CANYON, Texas (KAMR/KCIT) — Four-year-old Reeve Melugin has been fighting against his cancer diagnosis for two-and-a-half years.

You might know him as “Super Reeve,” the superhero who is beating his acute lymphoblastic leukemia. His prognosis now is good, but the journey has been long and hard for little Reeve and his family.

Reeve was diagnosed just before his second birthday. He had been sick for a while, and could not seem to recover.

Reeve in the hospital

“Our pediatrician had tears in her eyes and so we knew that something serious was wrong,” said Brenna Melugin, Reeve’s mom, “and at that point in time, she said, ‘I think your son has cancer.'”

Jordan and Brenna Melugin thought they would lose their only son at two years old. Fortunately, that was not the case.

“He was our encourager on days that we didn’t feel like we could get up and go on,” Brenna said. “But those little brown eyes looked up at you and he was ready to go for the day.”

It was then that sick, little Reeve became a superhero, ‘Super Reeve.’

“It’s funny to me that that was the hardest time in our lives, but looking back, there are actually very sweet memories,” said Jordan.

Isla, Mazie, and Reeve.

“You know in the mornings when we didn’t feel like getting out of bed or can we go on another day, you wake up and this little bald-headed little boy would run into the room and it’s like, if he can get up and go and continue with life, like, why can’t we?” Brenna added.

Reeve’s twin sister, Isla, and his older sister, Mazie, knew Reeve’s time in the hospital was difficult—but now, they can enjoy playing with their brother.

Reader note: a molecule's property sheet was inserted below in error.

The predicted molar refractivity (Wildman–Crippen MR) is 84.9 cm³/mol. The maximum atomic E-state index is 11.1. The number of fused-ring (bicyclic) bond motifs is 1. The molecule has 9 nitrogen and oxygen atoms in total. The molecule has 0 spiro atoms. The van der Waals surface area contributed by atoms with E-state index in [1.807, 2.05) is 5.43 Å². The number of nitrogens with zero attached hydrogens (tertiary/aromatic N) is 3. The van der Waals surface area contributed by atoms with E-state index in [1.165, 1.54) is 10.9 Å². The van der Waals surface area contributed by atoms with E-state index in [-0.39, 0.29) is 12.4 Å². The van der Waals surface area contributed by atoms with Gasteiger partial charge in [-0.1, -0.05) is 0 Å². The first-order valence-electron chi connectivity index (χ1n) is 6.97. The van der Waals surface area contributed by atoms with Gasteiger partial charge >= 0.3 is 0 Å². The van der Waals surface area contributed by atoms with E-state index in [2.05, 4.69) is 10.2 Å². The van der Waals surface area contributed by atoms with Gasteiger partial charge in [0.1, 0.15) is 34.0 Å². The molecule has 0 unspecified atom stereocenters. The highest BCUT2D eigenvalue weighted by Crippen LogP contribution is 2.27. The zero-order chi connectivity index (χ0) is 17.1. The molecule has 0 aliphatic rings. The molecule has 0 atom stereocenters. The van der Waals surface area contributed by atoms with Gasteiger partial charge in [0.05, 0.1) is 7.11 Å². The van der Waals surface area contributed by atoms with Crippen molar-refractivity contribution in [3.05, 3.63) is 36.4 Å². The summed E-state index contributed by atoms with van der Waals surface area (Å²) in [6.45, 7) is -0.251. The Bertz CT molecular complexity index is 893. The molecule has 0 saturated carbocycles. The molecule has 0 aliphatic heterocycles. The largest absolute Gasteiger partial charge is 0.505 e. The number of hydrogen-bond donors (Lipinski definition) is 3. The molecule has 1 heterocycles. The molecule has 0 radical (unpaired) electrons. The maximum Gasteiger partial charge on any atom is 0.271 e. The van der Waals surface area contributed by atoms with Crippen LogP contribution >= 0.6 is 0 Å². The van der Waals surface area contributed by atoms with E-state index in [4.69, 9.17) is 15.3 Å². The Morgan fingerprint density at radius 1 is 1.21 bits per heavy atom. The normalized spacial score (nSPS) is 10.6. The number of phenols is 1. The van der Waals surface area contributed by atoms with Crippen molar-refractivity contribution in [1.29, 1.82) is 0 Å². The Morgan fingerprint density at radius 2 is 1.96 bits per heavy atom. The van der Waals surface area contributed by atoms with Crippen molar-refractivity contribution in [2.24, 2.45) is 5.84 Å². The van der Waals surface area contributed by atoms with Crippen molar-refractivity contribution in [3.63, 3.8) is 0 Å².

Isla said she was, “So happy that his cancer’s gone.”

“I felt sad when Reeve had cancer,” Mazie said. “I thought he was going to die and then now I feel so happy that he doesn’t have cancer anymore.”

Once Reeve finishes this year of treatment, he will be done.

“He still has to go the hospital about once every three months for anesthesia, and chemo and then he also has chemo into his port once a month,” Brenna said.

RELATED: Reeve’s Miracle

The Melugin’s attribute Reeve’s healing to their faith in God.

“God helped him feel better,” 4-year-old Isla gushed.

“I know that no matter what happens in our life, in death, and in life, that God is still good,” Jordan said.

They are also thankful for the love of the High Plains community.

“We’ve said if it were any other place but here we can’t imagine, you know, not having the friends, the support group because besides our Lord Jesus Christ carrying us through, we couldn’t have made it without this community,” Brenna said.

Super Reeve has been a champion through it all. He has been a football captain, fire chief for a day, and even a co-pilot. Now, he is just enjoying being a little boy.

RELATED: ‘Fire Chief for a Day’ Benefits Amarillo Fire Department Childhood Cancer Program

Reeve playing baseball. His dad, Jordan, will coach his team.

“To see him be able to do things that little boys do, that normal boys do, to run, to play ball, to jump, to holler, it’s pure joy,” said Brenna.

Reeve is playing baseball again this season, and his dad will coach the team.

“When I see him in his element, it brings me so much joy and it makes me just so happy to be his dad,” said Jordan.

RELATED: Two-Year-Old with Leukemia Named Honorary Captain at Caprock Homecoming

Now, Reeve has a lot of life to look forward to, and his family is enjoying every second.

When asked what he wants to be when he grows up, Reeve said a horse-racing jockey, so here’s hoping he doesn’t grow to be TOO big and strong.